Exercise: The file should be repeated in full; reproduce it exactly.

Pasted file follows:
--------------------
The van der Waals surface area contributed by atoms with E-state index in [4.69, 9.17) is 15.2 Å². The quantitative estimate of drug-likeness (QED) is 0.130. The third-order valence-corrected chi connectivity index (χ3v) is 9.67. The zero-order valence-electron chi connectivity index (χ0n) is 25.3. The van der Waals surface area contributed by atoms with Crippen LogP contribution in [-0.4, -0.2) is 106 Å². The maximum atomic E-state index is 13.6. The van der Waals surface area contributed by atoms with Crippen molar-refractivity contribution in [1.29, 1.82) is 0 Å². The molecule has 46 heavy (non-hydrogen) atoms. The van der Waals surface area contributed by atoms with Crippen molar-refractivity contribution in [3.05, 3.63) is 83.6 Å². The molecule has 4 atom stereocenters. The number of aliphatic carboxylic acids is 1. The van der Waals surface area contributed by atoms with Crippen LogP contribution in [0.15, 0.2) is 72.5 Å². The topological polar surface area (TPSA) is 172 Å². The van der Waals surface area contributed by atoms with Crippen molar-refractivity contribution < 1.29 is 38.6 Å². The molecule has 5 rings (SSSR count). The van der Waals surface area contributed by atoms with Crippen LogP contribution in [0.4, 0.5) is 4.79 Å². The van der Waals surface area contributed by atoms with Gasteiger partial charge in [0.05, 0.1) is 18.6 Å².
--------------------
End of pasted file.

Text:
The van der Waals surface area contributed by atoms with E-state index in [4.69, 9.17) is 15.2 Å². The quantitative estimate of drug-likeness (QED) is 0.130. The third-order valence-corrected chi connectivity index (χ3v) is 9.67. The zero-order valence-electron chi connectivity index (χ0n) is 25.3. The van der Waals surface area contributed by atoms with Crippen LogP contribution in [-0.4, -0.2) is 106 Å². The maximum atomic E-state index is 13.6. The van der Waals surface area contributed by atoms with Crippen molar-refractivity contribution in [1.29, 1.82) is 0 Å². The molecule has 46 heavy (non-hydrogen) atoms. The van der Waals surface area contributed by atoms with Crippen molar-refractivity contribution in [3.05, 3.63) is 83.6 Å². The molecule has 4 atom stereocenters. The number of aliphatic carboxylic acids is 1. The van der Waals surface area contributed by atoms with Crippen LogP contribution in [0.15, 0.2) is 72.5 Å². The topological polar surface area (TPSA) is 172 Å². The van der Waals surface area contributed by atoms with Crippen molar-refractivity contribution < 1.29 is 38.6 Å². The molecule has 5 rings (SSSR count). The van der Waals surface area contributed by atoms with Crippen LogP contribution in [0.4, 0.5) is 4.79 Å². The van der Waals surface area contributed by atoms with Gasteiger partial charge in [0.05, 0.1) is 18.6 Å².